Birthplace of President James Monroe, located in Westmoreland County, Va.
(APA‑31: dp. 8,889; l. 491'; b. 65'9"; dr. 25'8"; s. 16 k.; cpl. 558; a. 1 5", 3 3"; cl. Crescent City; T. C3‑Delta)
Monrovia (AP‑64) was laid down as MC hull 152 by Bethlehem‑Sparrows Point Shipyard, Inc., Sparrows Point, Md., 26 March 1942; launched 19 September 1942; sponsored by Mrs. John M. Carmody; and commissioned 1 December 1942, Capt. C. D. Leffler in command.
Reclassified APA‑31 on 1 February 1943, Monrovia conducted shakedown and amphibious training exercises in Chesapeake Bay through the winter months of 1943. On 10 May, she departed Norfolk, with Army passengers, for the Mediterranean and her first assault assignment. After hurried conversion to accommodate equipment needed by a flagship, accomplished in 2 weeks by Delta (AR‑9) at Mers‑el‑Kebir, she took on Army nurses as passengers for transport to Algiers. There, on 20 June, Vice Admiral Hewitt and his staff came on board, and were joined 10 days later by Lt. Gen. George S. Patton, Jr. On 6 July, she departed for Sicily where she served as the command ship of the Western Task Force for operation “Husky.” Arriving off the assault area on the 10th, she suffered slight damage to her engineroom on the 11th when a Stuka loosed bombs which straddled the vessel with two near misses. After repairs at Algiers, she returned to the United States with Italian POWs, mooring at Portsmouth, Va., 4 August.
Reassigned later in the month, the attack transport took on marines and headed for the Pacific. On 9 October she arrived at Wellington, New Zealand, departing, on the 27th, for Efate, the staging area for the Tarawa assault. By 20 November she stood off that atoll as flagship of TransDiv 18. Afterward, with casualties, elements of the remaining units of the 2d Marine Division, and several POWs, she returned to Hawaii.
During December and January 1944, she conducted training exercises in the Hawaiian area with Marine and Army personnel. On 22 January she sailed for her third amphibious operation, Kwajalein, participating in the assault there on the 31st, and returning casualties and POWs to Pearl Harbor in February. She then sailed on to San Diego, arriving 17 February for availability and 2 months of training off southern California.
Underway for the combat area again in June, she participated in the assault on Saipan, again landing personnel of the 2d Marine Division, in spite of reefs, mortar fire, and aerial resistance. After the Battle of the Philippine Sea, she once more transported casualties and POWs to Hawaii, whence she sailed, 9 July, for Guam with units of the 77th Infantry Division. Arriving on the 22d, she remained in the assault area for 7 days before returning, with casualties, to Pearl Harbor for a brief availability.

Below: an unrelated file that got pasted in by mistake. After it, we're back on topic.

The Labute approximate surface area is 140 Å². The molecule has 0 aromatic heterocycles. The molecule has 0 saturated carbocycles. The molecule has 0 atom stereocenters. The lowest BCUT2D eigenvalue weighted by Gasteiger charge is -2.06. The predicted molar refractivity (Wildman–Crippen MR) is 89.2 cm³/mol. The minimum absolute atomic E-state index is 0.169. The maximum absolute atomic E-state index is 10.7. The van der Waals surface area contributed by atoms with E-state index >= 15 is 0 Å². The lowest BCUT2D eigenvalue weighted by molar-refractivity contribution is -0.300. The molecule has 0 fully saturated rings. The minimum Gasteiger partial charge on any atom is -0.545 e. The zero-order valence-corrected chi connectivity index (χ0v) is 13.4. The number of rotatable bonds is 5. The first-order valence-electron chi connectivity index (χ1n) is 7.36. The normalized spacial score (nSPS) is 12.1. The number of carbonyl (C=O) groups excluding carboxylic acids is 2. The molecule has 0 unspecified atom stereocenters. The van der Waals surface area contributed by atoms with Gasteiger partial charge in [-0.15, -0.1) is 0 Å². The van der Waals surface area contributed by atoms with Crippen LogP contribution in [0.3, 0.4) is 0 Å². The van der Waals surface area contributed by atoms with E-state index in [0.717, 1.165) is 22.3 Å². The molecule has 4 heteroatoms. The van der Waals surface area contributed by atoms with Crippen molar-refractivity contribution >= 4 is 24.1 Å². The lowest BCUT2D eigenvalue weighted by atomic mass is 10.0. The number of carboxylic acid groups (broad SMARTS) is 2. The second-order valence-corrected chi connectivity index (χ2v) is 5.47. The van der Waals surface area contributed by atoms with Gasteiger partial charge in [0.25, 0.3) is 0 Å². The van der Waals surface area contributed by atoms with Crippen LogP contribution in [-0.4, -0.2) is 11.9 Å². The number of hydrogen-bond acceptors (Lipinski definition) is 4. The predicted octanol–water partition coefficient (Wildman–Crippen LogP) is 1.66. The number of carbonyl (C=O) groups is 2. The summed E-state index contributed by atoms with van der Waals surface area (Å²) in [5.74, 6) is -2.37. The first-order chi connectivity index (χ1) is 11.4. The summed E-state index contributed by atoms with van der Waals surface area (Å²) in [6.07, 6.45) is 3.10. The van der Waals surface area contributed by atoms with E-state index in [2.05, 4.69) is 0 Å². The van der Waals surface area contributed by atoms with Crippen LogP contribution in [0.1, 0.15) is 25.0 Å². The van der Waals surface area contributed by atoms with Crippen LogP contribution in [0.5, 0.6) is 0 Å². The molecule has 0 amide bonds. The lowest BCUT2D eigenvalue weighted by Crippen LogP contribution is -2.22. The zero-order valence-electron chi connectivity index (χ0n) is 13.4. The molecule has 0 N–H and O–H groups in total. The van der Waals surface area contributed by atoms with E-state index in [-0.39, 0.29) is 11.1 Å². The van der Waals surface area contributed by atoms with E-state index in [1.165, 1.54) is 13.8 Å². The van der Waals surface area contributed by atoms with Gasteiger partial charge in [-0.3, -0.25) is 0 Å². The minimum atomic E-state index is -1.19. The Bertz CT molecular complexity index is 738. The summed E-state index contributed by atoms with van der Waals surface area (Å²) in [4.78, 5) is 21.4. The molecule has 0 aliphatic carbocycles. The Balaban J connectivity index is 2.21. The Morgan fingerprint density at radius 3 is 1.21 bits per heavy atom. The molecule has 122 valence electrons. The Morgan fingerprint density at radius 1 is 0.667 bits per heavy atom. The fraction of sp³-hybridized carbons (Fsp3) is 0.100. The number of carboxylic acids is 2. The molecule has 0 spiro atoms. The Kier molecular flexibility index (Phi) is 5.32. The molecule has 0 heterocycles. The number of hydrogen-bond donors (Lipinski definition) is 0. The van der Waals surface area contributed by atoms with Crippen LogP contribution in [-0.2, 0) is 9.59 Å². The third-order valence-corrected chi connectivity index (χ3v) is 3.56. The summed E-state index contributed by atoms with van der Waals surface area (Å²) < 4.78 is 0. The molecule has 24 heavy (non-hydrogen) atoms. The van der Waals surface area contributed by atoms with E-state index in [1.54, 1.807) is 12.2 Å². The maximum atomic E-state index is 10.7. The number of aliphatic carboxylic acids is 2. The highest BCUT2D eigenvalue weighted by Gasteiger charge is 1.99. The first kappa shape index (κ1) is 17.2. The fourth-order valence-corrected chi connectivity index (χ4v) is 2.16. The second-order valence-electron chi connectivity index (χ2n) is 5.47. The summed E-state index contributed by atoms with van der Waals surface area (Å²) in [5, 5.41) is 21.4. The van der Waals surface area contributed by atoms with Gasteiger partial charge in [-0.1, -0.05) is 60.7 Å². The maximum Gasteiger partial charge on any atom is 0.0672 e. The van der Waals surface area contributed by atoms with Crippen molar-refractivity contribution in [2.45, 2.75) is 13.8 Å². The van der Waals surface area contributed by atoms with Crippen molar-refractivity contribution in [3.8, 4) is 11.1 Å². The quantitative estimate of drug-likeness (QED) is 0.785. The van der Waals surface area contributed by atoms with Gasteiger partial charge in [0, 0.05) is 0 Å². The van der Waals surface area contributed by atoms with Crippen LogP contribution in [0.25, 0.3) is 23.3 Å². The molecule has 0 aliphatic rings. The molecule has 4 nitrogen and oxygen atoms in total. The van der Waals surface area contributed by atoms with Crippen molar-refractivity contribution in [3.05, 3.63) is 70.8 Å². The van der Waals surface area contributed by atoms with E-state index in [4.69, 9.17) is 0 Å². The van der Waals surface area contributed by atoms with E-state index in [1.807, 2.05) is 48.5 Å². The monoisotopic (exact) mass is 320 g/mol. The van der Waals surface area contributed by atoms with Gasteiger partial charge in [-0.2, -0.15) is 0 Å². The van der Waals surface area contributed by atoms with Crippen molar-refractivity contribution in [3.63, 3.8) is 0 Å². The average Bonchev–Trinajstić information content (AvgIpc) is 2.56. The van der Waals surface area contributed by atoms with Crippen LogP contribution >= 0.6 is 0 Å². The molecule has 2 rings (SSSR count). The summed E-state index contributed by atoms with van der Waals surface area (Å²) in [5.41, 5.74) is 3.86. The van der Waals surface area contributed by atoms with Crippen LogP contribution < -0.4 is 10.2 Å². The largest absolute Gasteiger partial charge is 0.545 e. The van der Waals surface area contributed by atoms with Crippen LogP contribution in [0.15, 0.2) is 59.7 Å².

In September, with 96th Infantry troops embarked, the transport sailed west again, arriving at Manus, the staging area for the upcoming Philippine offensive, 3 October. By dawn, 20 October, she was off Leyte. Unloaded by 1800, on the 21st, she got underway in time to clear the gulf before the arrival of Japanese naval units en route from the Sulu Sea. Heading southeast, she steamed to New Guinea, whence she lifted elements of the 11th Airborne Division to Leyte. She then sailed to New Britain, took on units of the 40th Infantry Division and returned to Manus to stage for the assault on Luzon.
Departing 31 December, she encountered aerial resistance in Lingayen Gulf, 9 January 1945, and, on the 10th, enabled a Japanese suicide swimmer to join his ancestors before departing for Leyte to take on 1st Cavalry Division troops for transport to the Luzon beaches. Monrovia then returned to the Solomons, took on units of the 6th Marine Division, and, as flagship, TransDiv 36, conducted amphibious exercises in preparation for operation “Iceberg,” the invasion of Okinawa. From the Solomons, she proceeded to Ulithi to join other ships assigned to TF 53, the northern attack force, and headed for the Hagushi beaches. By dusk on 1 April, she had landed all her marines, but, because of nightly retirements, did not complete discharging her cargo until the 5th. She then steamed eastward, arriving at Portland, Oreg., on the 28th for overhaul.
Monrovia returned to the western Pacific after the Japanese surrender and immediately commenced transporting occupation troops and supplies to China and Japan, returning to the United States with battle weary veterans. She continued to transit the Pacific, between the west coast and Japan, as a cargo and personnel carrier until the spring of 1946, when she was ordered to the east coast for inactivation. On 31 July 1946, she reported to the Atlantic Reserve Fleet, at Norfolk, decommissioning there 26 February 1947.
Following the outbreak of hostilities in Korea, Monrovia was recalled to active service. Recommissioned 30 November 1950, she joined the Atlantic Fleet’s Amphibious Forces the following spring, 1951, to train for fall operations off Greenland. On 27 December, she departed Norfolk for the first of her annual deployments to the Mediterranean, which continued, with few interruptions, until 1967. Assigned to PhibRon 8, she carried fleet marines while deployed with the 6th Fleet and conducted amphibious exercises with them while operating along the east coast and in the Caribbean. The maintenance of a defensive readiness throughout this period enabled her to react positively during the many intervening crises such as occurred at Beirut, Lebanon, July 1958; Cuba, October, 1962; and the Panama Canal Zone, January 1964. In 1968, Monrovia was again ordered deactivated. Decommissioned 31 October, she was struck from the Naval Register the following day and was sold for scrap.
Monrovia earned seven battle stars during World War II.